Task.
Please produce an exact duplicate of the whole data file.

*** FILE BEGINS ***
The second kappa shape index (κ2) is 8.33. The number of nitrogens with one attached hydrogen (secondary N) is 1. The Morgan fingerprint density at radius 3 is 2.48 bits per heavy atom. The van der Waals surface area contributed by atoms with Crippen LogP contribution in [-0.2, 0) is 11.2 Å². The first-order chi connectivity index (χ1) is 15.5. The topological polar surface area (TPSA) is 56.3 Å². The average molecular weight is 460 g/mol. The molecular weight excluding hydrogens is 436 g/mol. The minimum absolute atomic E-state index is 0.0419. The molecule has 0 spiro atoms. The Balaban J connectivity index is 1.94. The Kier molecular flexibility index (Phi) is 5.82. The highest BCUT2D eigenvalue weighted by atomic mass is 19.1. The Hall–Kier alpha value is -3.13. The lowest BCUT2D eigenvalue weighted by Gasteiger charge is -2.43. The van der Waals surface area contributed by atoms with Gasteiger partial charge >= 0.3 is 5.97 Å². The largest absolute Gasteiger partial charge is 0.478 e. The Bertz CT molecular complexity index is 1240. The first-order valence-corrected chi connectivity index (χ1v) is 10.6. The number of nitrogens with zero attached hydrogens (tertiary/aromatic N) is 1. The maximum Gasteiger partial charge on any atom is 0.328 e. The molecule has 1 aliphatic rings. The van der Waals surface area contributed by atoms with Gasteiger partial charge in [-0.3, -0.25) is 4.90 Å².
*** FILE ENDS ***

The second kappa shape index (κ2) is 8.33. The number of nitrogens with one attached hydrogen (secondary N) is 1. The Morgan fingerprint density at radius 3 is 2.48 bits per heavy atom. The van der Waals surface area contributed by atoms with Crippen LogP contribution in [-0.2, 0) is 11.2 Å². The first-order chi connectivity index (χ1) is 15.5. The topological polar surface area (TPSA) is 56.3 Å². The average molecular weight is 460 g/mol. The molecular weight excluding hydrogens is 436 g/mol. The minimum absolute atomic E-state index is 0.0419. The molecule has 0 spiro atoms. The Balaban J connectivity index is 1.94. The Kier molecular flexibility index (Phi) is 5.82. The highest BCUT2D eigenvalue weighted by atomic mass is 19.1. The Hall–Kier alpha value is -3.13. The lowest BCUT2D eigenvalue weighted by Gasteiger charge is -2.43. The van der Waals surface area contributed by atoms with Gasteiger partial charge >= 0.3 is 5.97 Å². The largest absolute Gasteiger partial charge is 0.478 e. The Bertz CT molecular complexity index is 1240. The first-order valence-corrected chi connectivity index (χ1v) is 10.6. The number of nitrogens with zero attached hydrogens (tertiary/aromatic N) is 1. The maximum Gasteiger partial charge on any atom is 0.328 e. The molecule has 1 aliphatic rings. The van der Waals surface area contributed by atoms with Gasteiger partial charge in [-0.3, -0.25) is 4.90 Å².